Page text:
40-4-213. Interim parenting plan. (1) A party to a parenting proceeding may move for an interim parenting plan. The motion must be supported by an affidavit as provided in 40-4-220(1). The court may adopt an interim parenting plan under the standards of 40-4-212 after a hearing or under the standards of 40-4-212 and 40-4-220(2) before a hearing. If there is no objection, the court may act solely on the basis of the affidavits.
(2) If a proceeding for dissolution of marriage or legal separation is dismissed, any interim parenting plan is vacated unless a parent moves that the proceeding continue as a parenting proceeding and the court finds, after a hearing, that the circumstances of the parents and the best interests of the child require that a parenting plan be adopted. A child support delinquency existing at the time that an interim parenting plan is vacated remains a judgment subject to collection.
(3) If a parenting proceeding commenced in the absence of a petition for dissolution of marriage or legal separation is dismissed, any interim parenting plan is vacated. A child support delinquency existing at the time that an interim parenting plan is vacated remains a judgment subject to collection.
(4) Adoption of a final parenting plan under 40-4-234 vacates any interim parenting plan adopted under this section. A child support delinquency existing at the time that an interim parenting plan is vacated remains a judgment subject to collection.
40-4-212. Best interest of child. (1) The court shall determine the parenting plan in accordance with the best interest of the child. The court shall consider all relevant parenting factors, which may include but are not limited to:
(a) the wishes of the child's parent or parents;
(b) the wishes of the child;
(c) the interaction and interrelationship of the child with the child's parent or parents and siblings and with any other person who significantly affects the child's best interest;
(d) the child's adjustment to home, school, and community;
(e) the mental and physical health of all individuals involved;
(f) physical abuse or threat of physical abuse by one parent against the other parent or the child;
(g) chemical dependency, as defined in 53-24-103, or chemical abuse on the part of either parent;
(h) continuity and stability of care;
(i) developmental needs of the child;
(j) whether a parent has knowingly failed to pay birth-related costs that the parent is able to pay, which is considered to be not in the child's best interests;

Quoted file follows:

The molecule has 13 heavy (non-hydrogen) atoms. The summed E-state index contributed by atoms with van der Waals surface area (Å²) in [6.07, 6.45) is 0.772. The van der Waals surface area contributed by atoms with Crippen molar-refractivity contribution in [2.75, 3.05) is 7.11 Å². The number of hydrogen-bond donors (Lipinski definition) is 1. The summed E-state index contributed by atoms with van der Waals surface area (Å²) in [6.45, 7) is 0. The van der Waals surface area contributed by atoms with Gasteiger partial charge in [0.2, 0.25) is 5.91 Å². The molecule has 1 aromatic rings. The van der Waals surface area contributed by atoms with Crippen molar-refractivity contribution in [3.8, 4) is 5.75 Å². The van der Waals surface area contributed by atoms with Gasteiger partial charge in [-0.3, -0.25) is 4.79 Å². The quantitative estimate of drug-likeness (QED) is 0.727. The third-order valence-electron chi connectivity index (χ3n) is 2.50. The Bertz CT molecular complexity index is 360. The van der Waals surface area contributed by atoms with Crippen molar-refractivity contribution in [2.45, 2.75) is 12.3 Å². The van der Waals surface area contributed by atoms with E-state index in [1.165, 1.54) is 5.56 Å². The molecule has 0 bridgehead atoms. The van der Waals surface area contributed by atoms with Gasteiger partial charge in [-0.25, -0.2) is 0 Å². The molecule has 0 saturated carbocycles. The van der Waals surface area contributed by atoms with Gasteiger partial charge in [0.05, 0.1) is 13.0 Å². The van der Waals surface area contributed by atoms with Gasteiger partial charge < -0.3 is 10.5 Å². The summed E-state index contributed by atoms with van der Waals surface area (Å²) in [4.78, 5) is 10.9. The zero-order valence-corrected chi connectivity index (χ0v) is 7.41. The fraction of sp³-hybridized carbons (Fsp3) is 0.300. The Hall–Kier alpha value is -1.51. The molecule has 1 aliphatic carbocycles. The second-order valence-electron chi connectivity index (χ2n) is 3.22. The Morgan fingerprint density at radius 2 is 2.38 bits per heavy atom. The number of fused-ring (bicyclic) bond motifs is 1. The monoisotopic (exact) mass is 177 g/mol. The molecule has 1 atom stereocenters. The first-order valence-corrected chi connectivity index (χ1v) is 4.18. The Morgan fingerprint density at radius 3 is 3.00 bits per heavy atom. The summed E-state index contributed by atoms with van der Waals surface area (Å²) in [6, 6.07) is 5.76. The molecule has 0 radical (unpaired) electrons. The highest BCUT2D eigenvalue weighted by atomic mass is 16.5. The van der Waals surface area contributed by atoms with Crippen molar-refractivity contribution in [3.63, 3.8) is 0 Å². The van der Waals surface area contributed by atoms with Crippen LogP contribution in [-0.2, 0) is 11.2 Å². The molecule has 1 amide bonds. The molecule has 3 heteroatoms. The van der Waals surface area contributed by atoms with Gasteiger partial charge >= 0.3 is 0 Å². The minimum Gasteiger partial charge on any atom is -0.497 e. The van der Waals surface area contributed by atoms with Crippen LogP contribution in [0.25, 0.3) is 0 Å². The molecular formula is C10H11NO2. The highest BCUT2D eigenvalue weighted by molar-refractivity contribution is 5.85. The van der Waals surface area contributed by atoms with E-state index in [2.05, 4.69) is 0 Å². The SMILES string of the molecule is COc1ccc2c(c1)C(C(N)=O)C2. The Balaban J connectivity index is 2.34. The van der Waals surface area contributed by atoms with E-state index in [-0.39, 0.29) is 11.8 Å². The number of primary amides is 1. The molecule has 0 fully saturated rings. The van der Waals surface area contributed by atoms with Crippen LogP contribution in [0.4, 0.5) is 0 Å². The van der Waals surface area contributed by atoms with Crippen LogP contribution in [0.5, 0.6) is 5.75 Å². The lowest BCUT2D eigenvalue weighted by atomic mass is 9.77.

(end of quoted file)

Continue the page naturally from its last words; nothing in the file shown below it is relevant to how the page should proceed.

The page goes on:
(k) whether a parent has knowingly failed to financially support a child that the parent is able to support, which is considered to be not in the child's best interests;
(l) whether the child has frequent and continuing contact with both parents, which is considered to be in the child's best interests unless the court determines, after a hearing, that contact with a parent would be detrimental to the child's best interests. In making that determination, the court shall consider evidence of physical abuse or threat of physical abuse by one parent against the other parent or the child, including but not limited to whether a parent or other person residing in that parent's household has been convicted of any of the crimes enumerated in 40-4-219(8)(b).
(m) adverse effects on the child resulting from continuous and vexatious parenting plan amendment actions.
(2) A de facto parenting arrangement, in the absence of a prior parenting decree, does not require the child's parent or parents to prove the factors set forth in 40-4-219.
(3) The following are rebuttable presumptions and apply unless contrary to the best interest of the child:
(a) A parenting plan action brought by a parent within 6 months after a child support action against that parent is vexatious.
(b) A motion to amend a final parenting plan pursuant to 40-4-219 is vexatious if a parent seeks to amend a final parenting plan without making a good faith effort to comply with the provisions of the parenting plan or with dispute resolution provisions of the final parenting plan.
40-4-227. Rights of parents and children -- policy -- findings. (1) It is the policy of the state of Montana:
(a) to recognize the constitutionally protected rights of parents and the integrity of the family unit;
(b) to recognize a child's constitutionally protected rights, including all fundamental rights unless those rights are specifically precluded by laws that enhance their protection; and
(c) to ensure that the best interests of the child are met in parenting proceedings.
(2) The legislature finds:
(a) that while it is in the best interests of a child to maintain a relationship with a natural parent, a natural parent's inchoate interest in the child requires constitutional protection only when the parent has demonstrated a timely commitment to the responsibilities of parenthood; and